☝️ One thing, for this dashboard to work, you’re CRM records must store enough data to draw reliable insights. Consider regular data enrichment to be sure to stay on top of changes happening in your CRM accounts.
Step 4. Select your trigger events
Next up—select the trigger events you want to evaluate. Usually, you want to keep an eye on the company attributes that match your ideal customer profile.
List the trigger events you're evaluating. Later, you'll assign the score.
Once you've selected your trigger events, add the data into the 'Base - Data' tab. At the very least, you want to have information on the owner of the account, the company, the trigger event, and the quality of trigger event (signal quality). But if you've connected the sheet to the CRM, you can add many more data points to follow.
Financial data is a common source of trigger event information, but any data point can be of interest to your sales team. Let's illustrate this with an example: A SaaS company that has developed an onboarding employee platform wants to know when its target accounts experience a 20 percent, or more, increase in revenue. Typically, higher revenue leads to a hiring boost. The release of a new financial statement is, therefore, an important trigger event to track.
There's one caveat. Financial statements are a very popular trigger event. Many providers will call and email a company the day after the release of new financial information. It makes sense to stay on top of less obvious trigger events. If the same SaaS company specializes in onboarding retail employees, news on the opening of a new store will likely be an interesting trigger event.
Here, we have a list of the most common trigger events.
Step 5. Set a timeframe
Be patient. It'll take some time to figure out what trigger events are leading to better results. Your dashboard can visualize information in real-time, and that's beneficial if you have an extensive target list. If not, it's fine to check this dashboard weekly and see what trigger events are influential.
Step 6. Evaluate results
After some time, the dashboard will start revealing the quality of the trigger events you chose to test. Have your team qualify each trigger based on their success. You can use a simple scale: 1) Good, 2) Nice to know, or 3) Bad.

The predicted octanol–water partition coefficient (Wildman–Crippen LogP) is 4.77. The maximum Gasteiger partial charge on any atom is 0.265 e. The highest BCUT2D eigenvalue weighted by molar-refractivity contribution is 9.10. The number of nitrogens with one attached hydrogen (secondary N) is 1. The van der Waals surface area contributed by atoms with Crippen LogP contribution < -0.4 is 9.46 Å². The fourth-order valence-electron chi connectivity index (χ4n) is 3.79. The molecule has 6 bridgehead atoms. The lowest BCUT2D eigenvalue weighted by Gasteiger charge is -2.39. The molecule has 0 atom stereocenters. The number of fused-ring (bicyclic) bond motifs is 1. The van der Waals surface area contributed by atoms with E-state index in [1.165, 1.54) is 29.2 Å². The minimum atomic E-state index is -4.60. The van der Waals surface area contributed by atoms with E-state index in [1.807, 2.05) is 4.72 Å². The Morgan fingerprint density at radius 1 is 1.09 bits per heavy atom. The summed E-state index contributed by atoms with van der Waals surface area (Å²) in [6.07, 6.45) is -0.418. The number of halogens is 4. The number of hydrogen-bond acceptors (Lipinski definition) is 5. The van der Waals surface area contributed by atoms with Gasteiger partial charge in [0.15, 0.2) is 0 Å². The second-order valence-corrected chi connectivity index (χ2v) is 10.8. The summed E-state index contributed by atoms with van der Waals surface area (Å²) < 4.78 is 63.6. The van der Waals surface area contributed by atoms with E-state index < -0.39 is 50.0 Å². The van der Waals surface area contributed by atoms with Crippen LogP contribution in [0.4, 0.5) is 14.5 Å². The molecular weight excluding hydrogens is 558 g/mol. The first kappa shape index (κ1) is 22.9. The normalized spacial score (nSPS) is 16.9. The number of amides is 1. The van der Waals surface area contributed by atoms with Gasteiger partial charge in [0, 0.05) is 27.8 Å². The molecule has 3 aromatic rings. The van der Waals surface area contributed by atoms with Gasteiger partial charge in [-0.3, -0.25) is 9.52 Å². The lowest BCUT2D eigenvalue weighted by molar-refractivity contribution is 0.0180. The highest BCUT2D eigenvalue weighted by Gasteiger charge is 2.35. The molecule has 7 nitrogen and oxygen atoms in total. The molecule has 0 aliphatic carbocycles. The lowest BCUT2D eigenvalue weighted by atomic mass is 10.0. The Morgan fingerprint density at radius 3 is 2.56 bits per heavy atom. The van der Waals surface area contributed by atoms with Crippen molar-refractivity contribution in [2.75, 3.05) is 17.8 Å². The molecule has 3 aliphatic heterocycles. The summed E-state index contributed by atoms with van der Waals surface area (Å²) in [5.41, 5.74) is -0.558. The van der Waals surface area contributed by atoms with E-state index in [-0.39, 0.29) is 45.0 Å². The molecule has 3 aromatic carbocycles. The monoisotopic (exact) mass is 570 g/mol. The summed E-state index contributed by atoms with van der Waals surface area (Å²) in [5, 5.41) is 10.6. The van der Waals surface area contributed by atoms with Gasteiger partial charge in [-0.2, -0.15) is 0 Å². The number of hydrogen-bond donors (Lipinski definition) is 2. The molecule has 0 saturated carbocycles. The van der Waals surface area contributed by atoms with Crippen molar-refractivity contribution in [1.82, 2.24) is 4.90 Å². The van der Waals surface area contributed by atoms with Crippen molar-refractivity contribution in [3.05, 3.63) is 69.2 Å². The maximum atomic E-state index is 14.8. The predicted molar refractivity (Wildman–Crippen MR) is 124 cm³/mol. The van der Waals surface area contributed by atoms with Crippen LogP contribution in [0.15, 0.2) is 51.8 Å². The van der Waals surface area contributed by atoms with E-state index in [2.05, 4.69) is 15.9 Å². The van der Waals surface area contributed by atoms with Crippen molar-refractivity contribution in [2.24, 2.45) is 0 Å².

You can use any criteria to estimate the success of a trigger event. In short, you want to evaluate: Did the deal move forward?
Here, we recommend a combination of quality distribution per trigger and trigger distribution per quality. For example, when we evaluate the trigger event “New CEO”, we look at the distribution of Good / Nice to know / Bad. Then, we check all the Good / Nice to know / Bad of every trigger event we’ve tracked and see how they compare to each other. Which one performs better?
Step 7. Discard trigger events that don't bring opportunities
Not every trigger event will indicate a great time to contact a company nor will it lead to a booked meeting. Some trigger events will actually tell you the opposite: when you shouldn't reach out, or when acting on specific trigger events doesn't have any impact in your sales results.
Over to you
A sale starts with a change. Trigger events are an excellent tool to uncover new opportunities and optimize your timing.
By visualizing your data, there are a lot of valuable insights you can get. A simple dashboard like the one we've presented here will help you keep track of the data and document what works and what doesn't.
Still unsure on how to optimize your sales process around trigger events? Book a call and let us show how.